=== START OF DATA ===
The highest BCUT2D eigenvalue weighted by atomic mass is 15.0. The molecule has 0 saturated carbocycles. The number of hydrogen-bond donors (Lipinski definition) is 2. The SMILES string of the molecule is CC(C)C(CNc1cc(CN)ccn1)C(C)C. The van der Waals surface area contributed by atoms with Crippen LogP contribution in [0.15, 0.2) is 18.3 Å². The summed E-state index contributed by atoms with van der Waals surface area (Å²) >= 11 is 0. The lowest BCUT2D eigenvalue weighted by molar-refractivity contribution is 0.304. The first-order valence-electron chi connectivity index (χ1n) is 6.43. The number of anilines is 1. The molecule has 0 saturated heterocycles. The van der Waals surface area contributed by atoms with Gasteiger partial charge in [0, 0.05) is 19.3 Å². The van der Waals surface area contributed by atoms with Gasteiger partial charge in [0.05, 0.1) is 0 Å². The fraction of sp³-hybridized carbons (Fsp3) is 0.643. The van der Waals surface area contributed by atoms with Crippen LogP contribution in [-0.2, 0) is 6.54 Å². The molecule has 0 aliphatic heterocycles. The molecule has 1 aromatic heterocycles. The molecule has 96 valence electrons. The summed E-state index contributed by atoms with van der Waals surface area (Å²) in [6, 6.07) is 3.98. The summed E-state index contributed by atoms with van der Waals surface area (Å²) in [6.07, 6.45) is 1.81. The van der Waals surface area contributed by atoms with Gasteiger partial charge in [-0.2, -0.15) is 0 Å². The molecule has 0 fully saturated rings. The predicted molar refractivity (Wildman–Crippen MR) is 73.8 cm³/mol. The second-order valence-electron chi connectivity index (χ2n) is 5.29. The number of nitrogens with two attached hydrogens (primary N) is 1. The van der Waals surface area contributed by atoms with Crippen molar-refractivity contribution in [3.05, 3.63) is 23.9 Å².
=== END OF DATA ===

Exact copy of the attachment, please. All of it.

The highest BCUT2D eigenvalue weighted by atomic mass is 15.0. The molecule has 0 saturated carbocycles. The number of hydrogen-bond donors (Lipinski definition) is 2. The SMILES string of the molecule is CC(C)C(CNc1cc(CN)ccn1)C(C)C. The van der Waals surface area contributed by atoms with Crippen LogP contribution in [0.15, 0.2) is 18.3 Å². The summed E-state index contributed by atoms with van der Waals surface area (Å²) >= 11 is 0. The lowest BCUT2D eigenvalue weighted by molar-refractivity contribution is 0.304. The first-order valence-electron chi connectivity index (χ1n) is 6.43. The number of anilines is 1. The molecule has 0 saturated heterocycles. The van der Waals surface area contributed by atoms with Gasteiger partial charge in [0, 0.05) is 19.3 Å². The van der Waals surface area contributed by atoms with Gasteiger partial charge in [0.05, 0.1) is 0 Å². The fraction of sp³-hybridized carbons (Fsp3) is 0.643. The van der Waals surface area contributed by atoms with Crippen LogP contribution in [-0.2, 0) is 6.54 Å². The molecule has 0 aliphatic heterocycles. The molecule has 1 aromatic heterocycles. The molecule has 96 valence electrons. The summed E-state index contributed by atoms with van der Waals surface area (Å²) in [6, 6.07) is 3.98. The summed E-state index contributed by atoms with van der Waals surface area (Å²) in [6.07, 6.45) is 1.81. The van der Waals surface area contributed by atoms with Gasteiger partial charge in [-0.2, -0.15) is 0 Å². The molecule has 0 fully saturated rings. The predicted molar refractivity (Wildman–Crippen MR) is 73.8 cm³/mol. The second-order valence-electron chi connectivity index (χ2n) is 5.29. The number of nitrogens with two attached hydrogens (primary N) is 1. The van der Waals surface area contributed by atoms with Crippen molar-refractivity contribution in [3.05, 3.63) is 23.9 Å².